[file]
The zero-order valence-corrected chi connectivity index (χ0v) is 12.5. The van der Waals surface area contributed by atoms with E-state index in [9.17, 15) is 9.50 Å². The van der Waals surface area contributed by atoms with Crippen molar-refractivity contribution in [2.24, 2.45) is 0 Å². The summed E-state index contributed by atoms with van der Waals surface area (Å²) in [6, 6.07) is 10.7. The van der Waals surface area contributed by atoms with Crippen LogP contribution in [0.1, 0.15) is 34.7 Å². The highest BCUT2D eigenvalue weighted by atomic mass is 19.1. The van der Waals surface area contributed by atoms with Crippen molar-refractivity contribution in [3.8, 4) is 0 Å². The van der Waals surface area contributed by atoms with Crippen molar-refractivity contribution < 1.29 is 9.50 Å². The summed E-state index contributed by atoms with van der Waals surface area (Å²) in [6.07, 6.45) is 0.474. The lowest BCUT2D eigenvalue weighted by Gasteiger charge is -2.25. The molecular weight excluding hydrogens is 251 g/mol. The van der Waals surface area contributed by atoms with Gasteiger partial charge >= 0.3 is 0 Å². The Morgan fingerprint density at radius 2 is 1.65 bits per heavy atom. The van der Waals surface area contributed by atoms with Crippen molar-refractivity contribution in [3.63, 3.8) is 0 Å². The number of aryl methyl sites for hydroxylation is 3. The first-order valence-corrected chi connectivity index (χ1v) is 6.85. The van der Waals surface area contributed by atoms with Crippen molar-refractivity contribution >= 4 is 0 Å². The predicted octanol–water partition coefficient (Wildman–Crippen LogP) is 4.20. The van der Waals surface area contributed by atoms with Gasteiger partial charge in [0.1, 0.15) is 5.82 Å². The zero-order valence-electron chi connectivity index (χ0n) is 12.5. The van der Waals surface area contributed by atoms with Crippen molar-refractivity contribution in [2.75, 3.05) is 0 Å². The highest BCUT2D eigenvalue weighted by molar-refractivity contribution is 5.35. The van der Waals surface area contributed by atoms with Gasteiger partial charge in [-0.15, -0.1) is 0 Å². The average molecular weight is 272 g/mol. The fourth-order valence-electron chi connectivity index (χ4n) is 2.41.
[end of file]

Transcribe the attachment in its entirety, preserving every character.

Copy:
The zero-order valence-corrected chi connectivity index (χ0v) is 12.5. The van der Waals surface area contributed by atoms with E-state index in [9.17, 15) is 9.50 Å². The van der Waals surface area contributed by atoms with Crippen molar-refractivity contribution in [2.24, 2.45) is 0 Å². The summed E-state index contributed by atoms with van der Waals surface area (Å²) in [6, 6.07) is 10.7. The van der Waals surface area contributed by atoms with Crippen LogP contribution in [0.1, 0.15) is 34.7 Å². The highest BCUT2D eigenvalue weighted by atomic mass is 19.1. The van der Waals surface area contributed by atoms with Crippen molar-refractivity contribution in [3.8, 4) is 0 Å². The van der Waals surface area contributed by atoms with Crippen molar-refractivity contribution < 1.29 is 9.50 Å². The summed E-state index contributed by atoms with van der Waals surface area (Å²) in [6.07, 6.45) is 0.474. The lowest BCUT2D eigenvalue weighted by Gasteiger charge is -2.25. The molecular weight excluding hydrogens is 251 g/mol. The van der Waals surface area contributed by atoms with Gasteiger partial charge >= 0.3 is 0 Å². The Morgan fingerprint density at radius 2 is 1.65 bits per heavy atom. The van der Waals surface area contributed by atoms with Crippen molar-refractivity contribution in [3.63, 3.8) is 0 Å². The number of aryl methyl sites for hydroxylation is 3. The first-order valence-corrected chi connectivity index (χ1v) is 6.85. The van der Waals surface area contributed by atoms with Crippen molar-refractivity contribution >= 4 is 0 Å². The predicted octanol–water partition coefficient (Wildman–Crippen LogP) is 4.20. The van der Waals surface area contributed by atoms with Gasteiger partial charge in [0.1, 0.15) is 5.82 Å². The zero-order valence-electron chi connectivity index (χ0n) is 12.5. The van der Waals surface area contributed by atoms with Crippen molar-refractivity contribution in [2.75, 3.05) is 0 Å². The highest BCUT2D eigenvalue weighted by molar-refractivity contribution is 5.35. The van der Waals surface area contributed by atoms with Gasteiger partial charge in [-0.15, -0.1) is 0 Å². The average molecular weight is 272 g/mol. The fourth-order valence-electron chi connectivity index (χ4n) is 2.41.